6. I am not great at articulating my words as you have seen, but let me try to explain. I think that I could best tell why the torque is required rather than the physics behind how it works. I hope we can agree that if you put 10 foot pounds of torque into the propeller, the cage will have 10 foot pounds torque in the opposite direction(back to every action has an equal and opposite reaction). I hope that you also understand that torque x rpm= power So to begin, an typically paramotor with a large and efficient wing and a medium-light weight pilot requires about 2 kW (2.68 horsepower) constant energy to stay in the air. A paramotor propeller is typically about 50% efficient so we will go with that number. So because of the prop efficiency we will need to put 4kW power into the propeller. At 4kW engine power the average paramotor propeller will spin at about 1800 rpm. If we run the math we get that the propeller is receiving 5.36 horsepower (4kW) at 1800rpm and 15.6 foot pounds torque. This also means that the torque at the frame is 15.6 foot pounds. If we then go back to our 50% propeller efficiency we can see that of the 15.6 ft lbs torque, 7.8 ft lbs torque is used to fight drag, but the other half is used to move the air to create thrust. This also means that even if the propeller is 100% efficient we would still need 2kW and 7.8 ft lbs torque to fly. If it required no torque to fly with a 100% efficient propeller, then you would be getting 2kw energy out of a propeller that you are putting no energy into which is impossible. This also means that if you swap propellers to create the same thrust at say half the rpm with equal efficiency, you will need double the torque (5.36 horsepower @ 900 rpm = 31.2 foot pounds torque vs 5.36 horsepower @ 1800 rpm = 15.6 foot pounds torque. It doesn't meant that it's any less efficient, it just means that you are exchanging rpm for torque. (By the way, I never told you this, but i think your profile picture is fascinating)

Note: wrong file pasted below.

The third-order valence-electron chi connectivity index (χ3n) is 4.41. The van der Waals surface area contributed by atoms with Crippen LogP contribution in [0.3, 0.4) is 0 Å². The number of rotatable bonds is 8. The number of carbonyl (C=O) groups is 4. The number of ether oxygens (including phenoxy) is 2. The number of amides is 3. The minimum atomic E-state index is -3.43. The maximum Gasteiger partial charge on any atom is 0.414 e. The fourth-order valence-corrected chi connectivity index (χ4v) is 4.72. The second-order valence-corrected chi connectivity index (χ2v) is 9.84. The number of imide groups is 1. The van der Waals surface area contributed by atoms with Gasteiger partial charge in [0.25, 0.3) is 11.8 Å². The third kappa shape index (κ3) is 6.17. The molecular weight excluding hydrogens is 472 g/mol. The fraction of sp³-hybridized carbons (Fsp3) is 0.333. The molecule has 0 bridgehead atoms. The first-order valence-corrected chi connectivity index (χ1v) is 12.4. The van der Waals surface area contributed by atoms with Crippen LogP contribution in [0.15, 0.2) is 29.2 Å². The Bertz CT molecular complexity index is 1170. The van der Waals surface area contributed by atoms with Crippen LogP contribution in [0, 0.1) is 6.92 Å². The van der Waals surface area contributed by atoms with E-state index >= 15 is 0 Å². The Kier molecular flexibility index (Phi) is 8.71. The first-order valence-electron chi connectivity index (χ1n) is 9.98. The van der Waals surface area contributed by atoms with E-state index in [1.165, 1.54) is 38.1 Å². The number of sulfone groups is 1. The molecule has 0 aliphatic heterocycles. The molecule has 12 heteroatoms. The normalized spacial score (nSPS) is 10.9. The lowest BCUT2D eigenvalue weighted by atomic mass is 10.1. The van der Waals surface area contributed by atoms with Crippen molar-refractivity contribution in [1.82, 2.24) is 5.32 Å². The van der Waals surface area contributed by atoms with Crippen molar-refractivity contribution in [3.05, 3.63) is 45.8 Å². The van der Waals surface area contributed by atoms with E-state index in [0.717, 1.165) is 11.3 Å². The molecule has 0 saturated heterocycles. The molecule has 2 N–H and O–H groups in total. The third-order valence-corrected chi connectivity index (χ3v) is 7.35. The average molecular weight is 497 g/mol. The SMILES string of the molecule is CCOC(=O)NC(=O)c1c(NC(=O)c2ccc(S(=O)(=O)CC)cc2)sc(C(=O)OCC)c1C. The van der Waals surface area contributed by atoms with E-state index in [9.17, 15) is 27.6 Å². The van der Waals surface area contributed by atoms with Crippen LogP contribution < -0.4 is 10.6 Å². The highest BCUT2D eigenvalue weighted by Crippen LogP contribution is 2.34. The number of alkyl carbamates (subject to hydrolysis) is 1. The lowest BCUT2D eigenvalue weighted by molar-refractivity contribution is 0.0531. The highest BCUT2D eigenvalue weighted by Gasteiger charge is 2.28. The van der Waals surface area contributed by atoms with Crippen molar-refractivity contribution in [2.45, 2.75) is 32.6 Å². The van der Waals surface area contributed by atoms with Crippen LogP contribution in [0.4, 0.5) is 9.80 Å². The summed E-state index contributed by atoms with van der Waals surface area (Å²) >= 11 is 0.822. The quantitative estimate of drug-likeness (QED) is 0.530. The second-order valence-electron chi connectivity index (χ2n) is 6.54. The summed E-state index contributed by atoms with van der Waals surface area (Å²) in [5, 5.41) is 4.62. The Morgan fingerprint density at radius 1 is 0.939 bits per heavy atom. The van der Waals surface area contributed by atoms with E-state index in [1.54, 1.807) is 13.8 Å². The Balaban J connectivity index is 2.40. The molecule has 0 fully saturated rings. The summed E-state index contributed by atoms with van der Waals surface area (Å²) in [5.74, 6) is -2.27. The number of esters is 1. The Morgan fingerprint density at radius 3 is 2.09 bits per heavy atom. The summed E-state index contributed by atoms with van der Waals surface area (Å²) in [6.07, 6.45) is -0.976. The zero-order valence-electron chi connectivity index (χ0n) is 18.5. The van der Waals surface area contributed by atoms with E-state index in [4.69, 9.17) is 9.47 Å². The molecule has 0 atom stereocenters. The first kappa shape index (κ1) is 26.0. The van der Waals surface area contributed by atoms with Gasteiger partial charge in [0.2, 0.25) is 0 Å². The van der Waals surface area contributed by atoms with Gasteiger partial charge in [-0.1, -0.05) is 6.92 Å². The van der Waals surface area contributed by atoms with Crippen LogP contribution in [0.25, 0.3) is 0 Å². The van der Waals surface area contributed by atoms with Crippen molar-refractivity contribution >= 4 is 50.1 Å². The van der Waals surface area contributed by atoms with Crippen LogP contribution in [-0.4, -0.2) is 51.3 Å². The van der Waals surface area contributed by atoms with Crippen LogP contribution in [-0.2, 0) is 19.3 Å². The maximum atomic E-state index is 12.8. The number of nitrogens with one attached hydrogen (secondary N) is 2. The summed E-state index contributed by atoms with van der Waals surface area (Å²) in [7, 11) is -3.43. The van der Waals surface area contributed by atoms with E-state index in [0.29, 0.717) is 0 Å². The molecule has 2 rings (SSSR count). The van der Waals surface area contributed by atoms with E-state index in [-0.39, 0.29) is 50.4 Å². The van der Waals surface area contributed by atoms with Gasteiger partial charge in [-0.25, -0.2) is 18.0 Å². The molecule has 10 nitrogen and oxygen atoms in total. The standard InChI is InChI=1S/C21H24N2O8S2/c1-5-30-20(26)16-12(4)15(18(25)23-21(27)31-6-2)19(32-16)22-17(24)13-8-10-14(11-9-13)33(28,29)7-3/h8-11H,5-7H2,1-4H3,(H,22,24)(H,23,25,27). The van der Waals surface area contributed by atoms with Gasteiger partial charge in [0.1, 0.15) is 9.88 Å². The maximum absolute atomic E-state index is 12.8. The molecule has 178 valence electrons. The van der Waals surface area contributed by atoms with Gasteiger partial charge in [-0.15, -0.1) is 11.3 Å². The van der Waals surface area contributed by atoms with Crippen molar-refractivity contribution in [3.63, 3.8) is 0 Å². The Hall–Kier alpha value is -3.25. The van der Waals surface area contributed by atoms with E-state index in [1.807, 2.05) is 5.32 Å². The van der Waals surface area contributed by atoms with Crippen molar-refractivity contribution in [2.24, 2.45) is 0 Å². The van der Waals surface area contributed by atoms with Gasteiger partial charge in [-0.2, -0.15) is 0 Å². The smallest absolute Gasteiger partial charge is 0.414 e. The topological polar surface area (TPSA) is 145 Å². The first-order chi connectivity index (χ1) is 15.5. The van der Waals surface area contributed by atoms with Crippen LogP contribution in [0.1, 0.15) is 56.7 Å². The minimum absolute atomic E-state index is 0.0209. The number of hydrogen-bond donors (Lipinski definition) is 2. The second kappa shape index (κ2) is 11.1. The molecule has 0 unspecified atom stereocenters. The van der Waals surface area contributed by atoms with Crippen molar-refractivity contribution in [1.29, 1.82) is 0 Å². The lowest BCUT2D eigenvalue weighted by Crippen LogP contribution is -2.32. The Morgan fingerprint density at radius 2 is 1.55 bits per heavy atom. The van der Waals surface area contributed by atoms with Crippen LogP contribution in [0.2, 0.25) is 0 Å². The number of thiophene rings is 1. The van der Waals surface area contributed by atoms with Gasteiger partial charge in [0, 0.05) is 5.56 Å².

7. For everything action there is an equal and opposite reaction (basic physics). To generate thrust a propeller pushes air backwards. In turn the air pushes back on the propeller trying to slow it down. The engine then uses it's power to spin the propeller. This means that you could have a 100% efficient paramotor propeller and as long as it is pushing air there would still be torque at the frame. If this was not the case then propellers would be perpetual motion devices. Is that an educated guess or have you something to link to that shows it to be true? I just sent a message to the man who currently holds the world record for foot launch E-PPG on this topic. He often builds his own propellers and tests everything, so I Will be interested to hear actual numbers.